Here's a roundup of some of the best, just in case you come across them at a Fair near you.

Deep-fried candy bars. I thought these were disgustingly sweet, but my husband disagrees, and wishes to inform the populace that Snickers, with its peanuts and caramel offering a bit of different texture, is the candy bar to choose.

Deep-fried Twinkies. Aren't Twinkies already deep-fried? OK, OK, , I guess they're baked, but as with the candy bars, I think this is overkill. Twinkies are already on their way to being the perfect food, why mess with junk-food perfection?

Pickles. The Fair does offer but they're sliced and served with dip, not on a stick. But the same stand offers what's called The Naked Pickle, enormous pickles on sticks for your sour snacking nirvana.

Macaroni and cheese. I admit, I had to order this just to see how the stick part of this dish was handled. From my dissection, it appears that they use large pasta, smear it all up with cheese, bread it and deep-fry it before skewering it with a stick. Doesn't translate well, and this is coming from a huge fan of the Kraft blue box mac and cheese. (Kraft Dinner to your Canadians.)

Chocolate-covered bananas. Anyone who's had a banana split knows that bananas and chocolate go great together. These treats are dipped in chocolate and frozen before being stuck on a stick: Kind of a bananas split without the ice cream, and with less muss and fuss.

Pork chops. I remember the year that pork chops on a stick first showed up at the Fair. The stick is really just a holding device (it's easier to eat the chop if you take it off the stick and hold it by the bone), but it's the tasty, peppery spices on the meat that make the lines at these booths wind down to Wisconsin.

Corn dogs, Pronto Pups, Poncho Dogs. There are two kinds of Fairgoers: People who swear all three of these breaded hot dogs on sticks taste the same, and people who have a definite favorite and insist upon its superiority. My husband insists that the cornmeal in the corn dog breading makes it the preferred pooch, but admittedly, they're all the same to me: And I like them with ketchup, not mustard.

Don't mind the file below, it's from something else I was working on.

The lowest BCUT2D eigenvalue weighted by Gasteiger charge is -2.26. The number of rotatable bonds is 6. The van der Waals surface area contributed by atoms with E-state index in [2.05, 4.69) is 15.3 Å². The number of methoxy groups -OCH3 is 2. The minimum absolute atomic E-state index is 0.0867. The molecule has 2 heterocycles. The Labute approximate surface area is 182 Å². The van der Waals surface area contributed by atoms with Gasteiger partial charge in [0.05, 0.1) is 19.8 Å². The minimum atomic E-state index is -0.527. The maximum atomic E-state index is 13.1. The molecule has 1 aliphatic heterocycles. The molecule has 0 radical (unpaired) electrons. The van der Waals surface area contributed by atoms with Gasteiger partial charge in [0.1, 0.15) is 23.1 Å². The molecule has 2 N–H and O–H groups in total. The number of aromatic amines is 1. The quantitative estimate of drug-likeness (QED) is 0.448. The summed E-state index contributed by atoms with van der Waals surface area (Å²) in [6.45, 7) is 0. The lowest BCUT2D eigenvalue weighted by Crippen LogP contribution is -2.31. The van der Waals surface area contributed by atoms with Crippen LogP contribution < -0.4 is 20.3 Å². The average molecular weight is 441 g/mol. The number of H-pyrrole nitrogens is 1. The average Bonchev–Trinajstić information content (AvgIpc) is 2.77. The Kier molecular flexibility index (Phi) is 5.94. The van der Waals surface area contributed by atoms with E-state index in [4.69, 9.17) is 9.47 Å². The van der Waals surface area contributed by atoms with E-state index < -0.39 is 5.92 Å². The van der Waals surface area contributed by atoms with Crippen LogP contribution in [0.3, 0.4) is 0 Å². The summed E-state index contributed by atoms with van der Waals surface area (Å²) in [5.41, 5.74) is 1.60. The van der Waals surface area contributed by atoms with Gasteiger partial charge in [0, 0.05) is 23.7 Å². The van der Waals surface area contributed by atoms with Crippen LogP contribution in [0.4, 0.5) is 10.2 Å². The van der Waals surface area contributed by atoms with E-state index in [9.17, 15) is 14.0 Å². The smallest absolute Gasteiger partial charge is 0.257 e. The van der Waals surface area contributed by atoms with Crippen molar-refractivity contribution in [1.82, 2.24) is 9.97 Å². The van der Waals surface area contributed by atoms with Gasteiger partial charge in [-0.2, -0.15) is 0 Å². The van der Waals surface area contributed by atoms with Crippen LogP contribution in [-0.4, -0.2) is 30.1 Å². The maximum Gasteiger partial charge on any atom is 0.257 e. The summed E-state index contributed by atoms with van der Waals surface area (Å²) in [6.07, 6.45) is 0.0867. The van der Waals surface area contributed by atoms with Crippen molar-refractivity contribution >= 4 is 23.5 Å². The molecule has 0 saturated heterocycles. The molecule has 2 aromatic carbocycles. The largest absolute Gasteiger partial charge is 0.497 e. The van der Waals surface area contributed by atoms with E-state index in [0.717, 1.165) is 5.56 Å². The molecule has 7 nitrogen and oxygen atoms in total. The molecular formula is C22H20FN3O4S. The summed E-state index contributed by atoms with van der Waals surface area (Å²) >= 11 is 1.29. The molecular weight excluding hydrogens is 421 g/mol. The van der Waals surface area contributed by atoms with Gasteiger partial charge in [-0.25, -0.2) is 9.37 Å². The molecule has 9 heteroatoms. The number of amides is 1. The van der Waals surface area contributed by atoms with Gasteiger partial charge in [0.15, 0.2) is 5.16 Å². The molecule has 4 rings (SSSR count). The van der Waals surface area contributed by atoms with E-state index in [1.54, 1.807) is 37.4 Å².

Deep-fried Reubens. This new Fair food item is one of those items you have to see to believe . . . and even then, you might not believe your eyes. When I first saw a deep-fried Reuben on a stick, I confused it with a chocolate-covered banana. It's as dark as chocolate and about the same shape. But it turns out that the dog is dark because of a pumpernickel or rye bread coating, which covers the corned beef, Swiss cheese, and sauerkraut filling. (Russian or Thousand Island dressing, I'm not sure which, is provided for dipping.). I didn't try this, but a friend said it needed more sauerkraut.

Cob dogs. For years, the Fair's Corn Hut has been a hit. It offers up freshly roasted corn on the cob dipped in a barrel o' butter. But this year, the deep-fried passion got to it: The fresh corn is still offered, but another booth offers up corn cobs that have been lightly battered and fried. My husband enjoyed it, but to me, the batter added a corn fritter-like sweetness that overwhelmed the fresh corn taste. Hmm, I guess the Cob dogs aren't really on sticks, but then again, cobs are like sticks.

The Fair was fabulous, but I admit I feel a little bit like after his 30-day McDonald's diet: Perhaps it's time to detox, until next year.

Five-link Friday

Have a restful Labor Day weekend!

• The new season of "The Apprentice," the Donald Trump-headed reality show that was such a surprise hit last year, returns Sept. 9. The new "Apprentice" contestants . You have to be a Friendster member to view them — that membership is free, but obviously, Friendster and NBC put together a deal. Link via .